I have Public Enemy albums, it was politics that drove me to listen to them.
I had a work colleague who lent me the first Run DMC and Beastie Boys albums, and I listened to more of both those artists (although more of the Beastie Boys than Run DMC).
There was The Disposable Heroes of Hiphoprisy, I arrived there via Gil Scott Heron's "The Revolution Will Not be Televised" - and didn't really stretch too far beyond that.
There was KRS1 on that REM album.
But now things get a little difficult - the fear of sexism, homophobia, anti-semitism, glorification of violence, celebration of capitalism, meant that any other steps into that world were taken very tentatively, and often, not taken at all because it was easier to stick on the safer ground of indie-rock.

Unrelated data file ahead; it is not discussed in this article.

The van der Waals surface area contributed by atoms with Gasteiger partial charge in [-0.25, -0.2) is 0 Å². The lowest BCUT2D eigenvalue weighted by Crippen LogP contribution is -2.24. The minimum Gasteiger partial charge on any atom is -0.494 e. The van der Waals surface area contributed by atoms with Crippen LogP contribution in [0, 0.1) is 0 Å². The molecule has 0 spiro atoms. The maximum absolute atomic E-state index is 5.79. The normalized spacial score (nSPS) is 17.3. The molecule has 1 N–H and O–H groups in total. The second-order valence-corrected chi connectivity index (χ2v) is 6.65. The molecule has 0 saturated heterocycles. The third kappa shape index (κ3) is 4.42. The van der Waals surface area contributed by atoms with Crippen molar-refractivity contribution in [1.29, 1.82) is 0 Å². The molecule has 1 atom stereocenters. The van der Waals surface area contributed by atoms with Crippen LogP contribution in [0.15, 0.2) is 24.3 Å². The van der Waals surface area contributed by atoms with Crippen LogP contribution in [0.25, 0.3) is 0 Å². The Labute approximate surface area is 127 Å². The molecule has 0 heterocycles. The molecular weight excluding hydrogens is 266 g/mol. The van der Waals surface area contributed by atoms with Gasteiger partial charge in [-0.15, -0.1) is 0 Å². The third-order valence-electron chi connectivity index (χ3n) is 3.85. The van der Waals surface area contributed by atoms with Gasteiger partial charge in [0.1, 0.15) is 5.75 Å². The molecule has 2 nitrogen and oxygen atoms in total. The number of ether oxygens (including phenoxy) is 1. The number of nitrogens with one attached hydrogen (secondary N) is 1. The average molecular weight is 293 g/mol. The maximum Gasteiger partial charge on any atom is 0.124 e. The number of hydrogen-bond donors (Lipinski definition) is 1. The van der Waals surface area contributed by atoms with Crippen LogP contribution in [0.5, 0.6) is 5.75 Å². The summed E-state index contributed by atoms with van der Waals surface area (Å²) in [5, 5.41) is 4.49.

Low End Theory is a good, possibly great album. I've only listened to it through twice (so far) but it's musically inventive, and not harsh and aggressive like I find a lot of hip-hop - the jazz influence is clear, and the lyrics are dense and require listening, certainly more listening than I've committed to so far.
I'll certainly listen to more A Tribe Called Quest.